Redaction, Part iV, Chapter 3

Chapter 3

Ho–ly shit! Sera glanced down at her dangling legs. The green light of the airship strobed over the ground a few hundred meters below. Swallowing the sour wad in her throat, she stared at the patches of vegetation. The leafy nubs didn’t seem to be getting closer.

Tightening her grip on the ropes, she cut her attention upward. A bark of relief escaped her. The oversized crate was lodged in the cargo opening. Thank the good Lord! Whoever had pushed her out of the airship hadn’t fully opened the bay doors. She was safe.

For now.

Swearing sounded above.

And obviously her luck would soon disappear. Her would-be assassin must have realized his mistake. Muscles burned along her arms and her fingers tingled. Right. She had to act. Now would be good.

She threw her thoughts back to her training at the Security Forces Academy. Now what had her training taught her? Not to be outflanked by the enemy in the first place.

Too late for that.

Although to be fair, she hadn’t expected the enemy to be aboard the dirigible. Obviously, she’d have to revise her theories. Not everyone in Dark Hope was an evolved human. Damn, Uncle Glenn Dawson for being correct.

He’d never let her forget it. And he’d probably chuckle when he wrote this unfortunate incident up in her annual performance review. Perhaps she should lie.

Swinging her legs, she twisted her hands until the rough wooden crate scraped her knuckles and the coarse hemp rope abraded her palms. No. Lying would make her no better than the cretins she planned to incarcerate.

And in order to do that, she had to act.

The sound of gears grinding scratched her ears. Looks like the bad guys had found the lever to open the bay. The crate dropped an inch and she jerked to a stop. The carabiners attached to her backpack clinked together.

Her grip slipped, leaving her hanging on by her fingers.

Fear dried her mouth, leaving her tongue stuck to her palate. On the bright side she couldn’t scream. On the dark side, she probably wouldn’t be able to hold on once the crate’s parachute deployed.

The dark side always sucked.

Come on, Sera. You’re the brightest in your class. Figure this out. Wood scraped metal as the crate slid lower. She had a minute tops, plus another thirty seconds before the chute opened and unfurled.

Getting a grip was her top priority. Which meant she would have to free one hand and that one would be her non-dominant left hand. Despite months of physical therapy, her right hand still hadn’t regained its full strength since she’d broken it.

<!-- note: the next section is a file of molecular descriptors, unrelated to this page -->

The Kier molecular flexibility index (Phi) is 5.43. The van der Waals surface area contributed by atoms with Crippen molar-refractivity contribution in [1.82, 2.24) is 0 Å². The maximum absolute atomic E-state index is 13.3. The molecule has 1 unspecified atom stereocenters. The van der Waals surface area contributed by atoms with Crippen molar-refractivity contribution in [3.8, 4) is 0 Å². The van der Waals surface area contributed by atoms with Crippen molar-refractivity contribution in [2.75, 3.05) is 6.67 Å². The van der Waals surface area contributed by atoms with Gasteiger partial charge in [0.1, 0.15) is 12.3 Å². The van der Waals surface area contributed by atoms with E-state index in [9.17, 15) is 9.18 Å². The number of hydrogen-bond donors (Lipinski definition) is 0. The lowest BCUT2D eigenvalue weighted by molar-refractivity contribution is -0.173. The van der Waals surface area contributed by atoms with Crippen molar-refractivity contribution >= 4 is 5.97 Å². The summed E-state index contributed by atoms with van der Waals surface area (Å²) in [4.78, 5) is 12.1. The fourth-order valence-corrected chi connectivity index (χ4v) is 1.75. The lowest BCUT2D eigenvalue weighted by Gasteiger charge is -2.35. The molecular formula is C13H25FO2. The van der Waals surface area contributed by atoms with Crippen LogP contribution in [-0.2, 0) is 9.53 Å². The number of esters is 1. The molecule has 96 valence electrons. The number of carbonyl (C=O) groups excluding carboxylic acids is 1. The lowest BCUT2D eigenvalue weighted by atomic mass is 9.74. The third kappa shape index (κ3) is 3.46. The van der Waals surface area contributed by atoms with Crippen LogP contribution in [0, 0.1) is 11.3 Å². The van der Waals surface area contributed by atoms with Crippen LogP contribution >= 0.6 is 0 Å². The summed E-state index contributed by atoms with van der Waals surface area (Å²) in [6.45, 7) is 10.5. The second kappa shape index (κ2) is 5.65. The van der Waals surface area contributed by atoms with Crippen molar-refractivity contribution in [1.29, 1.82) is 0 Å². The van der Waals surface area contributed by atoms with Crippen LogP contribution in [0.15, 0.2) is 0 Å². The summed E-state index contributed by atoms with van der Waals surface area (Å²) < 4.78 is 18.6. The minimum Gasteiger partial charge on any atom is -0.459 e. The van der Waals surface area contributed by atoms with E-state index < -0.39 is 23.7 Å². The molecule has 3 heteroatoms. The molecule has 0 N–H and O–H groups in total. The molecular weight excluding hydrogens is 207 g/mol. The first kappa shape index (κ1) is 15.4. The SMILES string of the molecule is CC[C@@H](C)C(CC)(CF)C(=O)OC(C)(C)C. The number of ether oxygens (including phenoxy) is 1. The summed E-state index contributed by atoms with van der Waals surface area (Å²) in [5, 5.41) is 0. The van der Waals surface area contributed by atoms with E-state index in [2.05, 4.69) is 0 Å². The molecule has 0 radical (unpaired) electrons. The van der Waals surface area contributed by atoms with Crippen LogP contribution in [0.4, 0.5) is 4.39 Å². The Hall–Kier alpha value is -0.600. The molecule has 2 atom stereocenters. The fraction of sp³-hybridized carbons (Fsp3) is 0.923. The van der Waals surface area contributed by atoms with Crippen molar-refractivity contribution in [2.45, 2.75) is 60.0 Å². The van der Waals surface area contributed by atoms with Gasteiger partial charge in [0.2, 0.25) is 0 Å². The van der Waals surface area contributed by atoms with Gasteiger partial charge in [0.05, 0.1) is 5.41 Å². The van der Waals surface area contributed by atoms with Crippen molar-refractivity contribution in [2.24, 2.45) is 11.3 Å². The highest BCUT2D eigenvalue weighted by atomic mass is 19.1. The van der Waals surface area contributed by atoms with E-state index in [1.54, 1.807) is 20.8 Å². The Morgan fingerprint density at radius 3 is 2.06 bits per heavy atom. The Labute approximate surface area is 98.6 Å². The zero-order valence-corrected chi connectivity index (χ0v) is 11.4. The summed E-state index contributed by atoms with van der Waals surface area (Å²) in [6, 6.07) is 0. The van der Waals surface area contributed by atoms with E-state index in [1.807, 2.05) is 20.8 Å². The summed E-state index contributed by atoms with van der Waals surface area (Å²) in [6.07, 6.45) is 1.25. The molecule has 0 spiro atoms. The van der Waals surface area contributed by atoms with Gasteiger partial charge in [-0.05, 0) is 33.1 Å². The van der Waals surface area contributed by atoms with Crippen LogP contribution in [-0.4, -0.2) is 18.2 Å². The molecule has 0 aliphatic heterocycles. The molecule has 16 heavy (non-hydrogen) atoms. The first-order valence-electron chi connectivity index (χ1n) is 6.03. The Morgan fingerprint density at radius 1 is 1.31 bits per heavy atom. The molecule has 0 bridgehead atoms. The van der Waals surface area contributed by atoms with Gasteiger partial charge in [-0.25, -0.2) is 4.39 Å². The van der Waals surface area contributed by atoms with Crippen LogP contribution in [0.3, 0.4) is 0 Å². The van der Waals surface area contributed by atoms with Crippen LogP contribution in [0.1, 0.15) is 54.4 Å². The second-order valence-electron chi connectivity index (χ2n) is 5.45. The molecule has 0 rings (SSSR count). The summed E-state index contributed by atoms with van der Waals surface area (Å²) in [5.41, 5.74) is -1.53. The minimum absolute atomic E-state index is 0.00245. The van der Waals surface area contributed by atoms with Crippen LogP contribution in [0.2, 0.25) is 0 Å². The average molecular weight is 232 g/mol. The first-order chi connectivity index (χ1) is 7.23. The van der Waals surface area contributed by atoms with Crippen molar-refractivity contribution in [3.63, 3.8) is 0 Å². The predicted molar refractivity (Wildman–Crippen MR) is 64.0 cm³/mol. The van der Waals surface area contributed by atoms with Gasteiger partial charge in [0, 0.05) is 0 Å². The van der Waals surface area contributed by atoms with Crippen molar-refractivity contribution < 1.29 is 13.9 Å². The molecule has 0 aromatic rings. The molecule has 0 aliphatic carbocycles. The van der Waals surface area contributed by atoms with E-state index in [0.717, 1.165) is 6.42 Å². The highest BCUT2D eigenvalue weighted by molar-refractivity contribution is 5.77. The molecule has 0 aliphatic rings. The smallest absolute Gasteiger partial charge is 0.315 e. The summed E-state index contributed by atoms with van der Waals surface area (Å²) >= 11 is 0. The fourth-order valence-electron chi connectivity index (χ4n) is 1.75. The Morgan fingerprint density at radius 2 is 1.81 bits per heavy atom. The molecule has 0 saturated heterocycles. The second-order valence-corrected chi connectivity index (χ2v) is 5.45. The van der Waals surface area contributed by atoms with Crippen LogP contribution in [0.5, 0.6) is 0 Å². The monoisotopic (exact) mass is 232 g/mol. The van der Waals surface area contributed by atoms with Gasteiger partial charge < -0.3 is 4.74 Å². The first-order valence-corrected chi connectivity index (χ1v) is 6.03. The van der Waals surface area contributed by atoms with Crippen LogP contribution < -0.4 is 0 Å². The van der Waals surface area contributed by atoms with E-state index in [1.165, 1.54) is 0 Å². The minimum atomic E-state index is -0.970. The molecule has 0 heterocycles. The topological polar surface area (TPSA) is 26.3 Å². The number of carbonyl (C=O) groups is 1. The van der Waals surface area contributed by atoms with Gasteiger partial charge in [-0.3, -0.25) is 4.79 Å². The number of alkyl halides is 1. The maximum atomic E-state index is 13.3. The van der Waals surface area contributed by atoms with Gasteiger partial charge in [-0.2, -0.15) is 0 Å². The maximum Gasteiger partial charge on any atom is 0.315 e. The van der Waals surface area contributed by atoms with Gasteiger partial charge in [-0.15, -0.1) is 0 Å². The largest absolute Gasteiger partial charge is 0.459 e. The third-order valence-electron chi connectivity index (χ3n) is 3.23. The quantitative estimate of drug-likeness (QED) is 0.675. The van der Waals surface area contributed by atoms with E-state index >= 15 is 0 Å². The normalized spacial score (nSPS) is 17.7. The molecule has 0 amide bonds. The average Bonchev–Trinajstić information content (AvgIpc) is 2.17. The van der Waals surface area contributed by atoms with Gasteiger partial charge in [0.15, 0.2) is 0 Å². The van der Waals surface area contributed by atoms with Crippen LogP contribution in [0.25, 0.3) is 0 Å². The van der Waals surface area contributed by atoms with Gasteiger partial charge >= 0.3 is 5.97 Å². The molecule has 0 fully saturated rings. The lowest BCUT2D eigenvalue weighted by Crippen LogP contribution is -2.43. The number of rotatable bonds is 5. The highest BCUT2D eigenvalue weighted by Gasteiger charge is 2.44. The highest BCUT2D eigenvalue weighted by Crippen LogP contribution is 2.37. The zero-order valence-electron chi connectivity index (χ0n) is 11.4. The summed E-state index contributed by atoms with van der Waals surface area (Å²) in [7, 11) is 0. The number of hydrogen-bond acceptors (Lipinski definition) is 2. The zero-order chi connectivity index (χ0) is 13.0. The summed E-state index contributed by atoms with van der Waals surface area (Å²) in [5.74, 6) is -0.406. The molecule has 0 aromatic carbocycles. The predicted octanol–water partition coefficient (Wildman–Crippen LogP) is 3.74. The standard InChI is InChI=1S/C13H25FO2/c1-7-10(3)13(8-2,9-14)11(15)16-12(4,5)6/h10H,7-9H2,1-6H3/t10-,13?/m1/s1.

Kicking with her legs, she adjusted her grip then uncurled her right hand. She swung in an arc down. Pain blazed through her left armpit, and rope cut into her palm. Tears stung her eyes. She just needed to hold on a little longer.

No way would she become a Rorschach image on the ground.

Reaching across her chest, she brushed a cold titanium carabiner. With shaking fingers, she unleashed the clasp and slid it free. Fabric whispered as the anchor runner unfurled. Please let it be the newest one. Please let it hold.

She looked up.

Her luck was still with her. The edge of the crate was wedged in the now fully open bay. Alas the bad guy seemed to have realized her good fortune too. She detected grunting above the whirl of the airship’s engines.

Gritting her teeth, she kicked with her legs. She needed to reach that bow in the rope netting before the crate fell through the bay. Once the chute opened, the rope would be snug against the wood. On the bright side, her fingers would be mashed between the net and rope. On the dark side, fingers could easily be severed.

Swinging her arm up, she skimmed the cord with the top of the carabiner. Suck ass. She swayed away from her target.

The crate cleared the bay.

The parachute would deploy soon. Sweat beaded her upper lip and kicked harder. One second passed. Then two. At three she was on the upswing. Holding her breath, she lunged for the net.

The titanium hook slipped over the top and she released the clasp. It sprang closed just as she detected the snap of fabric. Just in time. Crossing her arm over her chest, she clutched the shoulder strap of her backpack and straightened her left fingers. Her numb digits fumbled with the other strap before latching on.

The silk billowed open like a jellyfish then the crate jolted upward.